Tokenomics 101: Supply

EducationGeneral

As a web3 founder, you should heavily consider the layout of your tokenomics If you’re looking to release a token. Tokenomics is the study of the supply and demand of tokens. Moreover, tokenomics is concerned with asset mechanics and their implications on adoption and future market prices. Designing sound tokenomics will set your project up for future growth while bad tokenomics will fail to incentivize the use of your platform.

Let’s discuss the supply side of tokenomics — who receive tokens, how many they receive, how they receive them, and when they receive them.

Token Vesting Allocations (Cap Table Management)

Depending on the complexity of your ecosystem, tokens can represent anything from “yield boosters”, and governance power, to treasury funds for the project. It’s important that tokens are split among the right groups so the project has funding, and the community is incentivized to interact with the protocol, as well. In doing so, tokens are usually vested among five main groups —though there are some unique cases:

  • Core Team
  • Private Investors
  • Treasury
  • Public Sale
  • Ecosystem Incentives

Core Team

The core team category represents founders, employees, and project contributors. These tokens generally reflect the team’s equity ownership of the project or salary.

Private Investors

Private investors are people who have purchased equity in the project before the token’s public release (ICO). Private investors purchase tokens at discounted prices to offer founders immediate funding.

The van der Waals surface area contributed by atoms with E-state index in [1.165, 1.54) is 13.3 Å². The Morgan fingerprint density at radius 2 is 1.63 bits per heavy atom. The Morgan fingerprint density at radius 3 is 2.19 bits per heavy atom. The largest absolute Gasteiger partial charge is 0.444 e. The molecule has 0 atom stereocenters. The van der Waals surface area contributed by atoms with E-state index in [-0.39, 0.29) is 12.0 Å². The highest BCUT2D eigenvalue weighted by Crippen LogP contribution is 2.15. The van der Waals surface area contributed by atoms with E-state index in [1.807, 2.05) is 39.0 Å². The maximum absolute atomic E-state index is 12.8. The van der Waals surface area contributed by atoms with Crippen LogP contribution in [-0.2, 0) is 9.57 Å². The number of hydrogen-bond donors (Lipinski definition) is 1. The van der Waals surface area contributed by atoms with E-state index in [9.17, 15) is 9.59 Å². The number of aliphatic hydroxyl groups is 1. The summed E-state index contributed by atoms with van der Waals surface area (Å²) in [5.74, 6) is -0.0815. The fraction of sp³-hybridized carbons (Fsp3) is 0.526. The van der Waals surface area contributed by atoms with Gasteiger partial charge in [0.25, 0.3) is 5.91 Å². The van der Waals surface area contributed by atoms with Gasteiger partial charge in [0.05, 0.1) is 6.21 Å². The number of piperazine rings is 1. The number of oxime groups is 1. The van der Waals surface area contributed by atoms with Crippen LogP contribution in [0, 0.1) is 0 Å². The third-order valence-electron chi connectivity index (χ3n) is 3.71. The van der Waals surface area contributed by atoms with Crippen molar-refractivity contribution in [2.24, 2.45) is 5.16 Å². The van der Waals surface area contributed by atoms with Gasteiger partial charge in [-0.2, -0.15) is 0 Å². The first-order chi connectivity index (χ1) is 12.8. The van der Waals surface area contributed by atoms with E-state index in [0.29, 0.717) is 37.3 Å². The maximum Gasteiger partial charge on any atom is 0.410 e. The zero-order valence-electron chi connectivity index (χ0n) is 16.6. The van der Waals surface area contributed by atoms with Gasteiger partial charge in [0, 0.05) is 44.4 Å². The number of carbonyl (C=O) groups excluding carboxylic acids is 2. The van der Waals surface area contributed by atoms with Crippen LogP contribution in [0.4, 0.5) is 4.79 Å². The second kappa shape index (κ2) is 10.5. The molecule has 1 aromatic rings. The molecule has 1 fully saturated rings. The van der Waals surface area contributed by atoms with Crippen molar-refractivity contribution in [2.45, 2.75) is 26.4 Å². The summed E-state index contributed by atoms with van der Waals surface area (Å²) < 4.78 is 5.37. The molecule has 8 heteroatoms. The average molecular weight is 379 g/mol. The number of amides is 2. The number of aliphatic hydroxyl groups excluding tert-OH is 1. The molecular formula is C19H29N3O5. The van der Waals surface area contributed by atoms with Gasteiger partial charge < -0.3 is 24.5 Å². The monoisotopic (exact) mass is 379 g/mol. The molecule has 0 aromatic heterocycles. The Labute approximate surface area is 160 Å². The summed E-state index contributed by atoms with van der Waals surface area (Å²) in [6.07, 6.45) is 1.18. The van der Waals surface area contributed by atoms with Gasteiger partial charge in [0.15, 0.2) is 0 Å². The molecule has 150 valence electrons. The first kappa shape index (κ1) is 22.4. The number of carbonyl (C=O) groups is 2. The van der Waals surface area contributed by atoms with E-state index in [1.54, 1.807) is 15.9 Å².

Community Treasury

The treasury represents the underlying value of the protocol and gives investors insight into the project’s runway.

Public Sale

Public Sale tokens are sold to the general public at launch. In recent years, public sales have been replaced by initiatives like liquidity mining programs and airdrops.

Ecosystem Incentives

Ecosystem incentives are used for growth initiatives at launch and are usually managed by a smart contract that emits the tokens to the necessary protocols based on user demand. The ecosystem allocation is used to incentivize the network through incentives including:

  • Contributor Rewards
  • Mining/staking rewards
  • Growth initiatives
  • Airdrops
  • Partnerships

Token Vesting Schedule

While the token allocations determine who receives how many tokens, the vesting schedule controls when they receive the tokens. The rate at which groups receive tokens will have an impact on the price and satisfaction of investors. We’d also like to note that the token supply doesn’t have to be fixed, and vesting schedules can change — with the permission of the community and stakeholders — to complement the market price and overall health of the asset. Here are some supply terms you should know:

  • Inflation rate = The velocity/rate at which more tokens release into the market.
  • Cliff = The lock-up period before funds are vested.

Balancing supply and demand is no easy task. Every project is different so there are no set rules, but here are some things you should consider when developing a schedule for each group:

Core Team

Cliffs and long vesting schedules are great ways to reduce inflation and show your community that you believe in the project’s long-term success. Additionally, projects, where teams receive a high percentage of tokens, tend to have higher market caps because the team is more likely to hold the tokens —causing a positive effect on demand.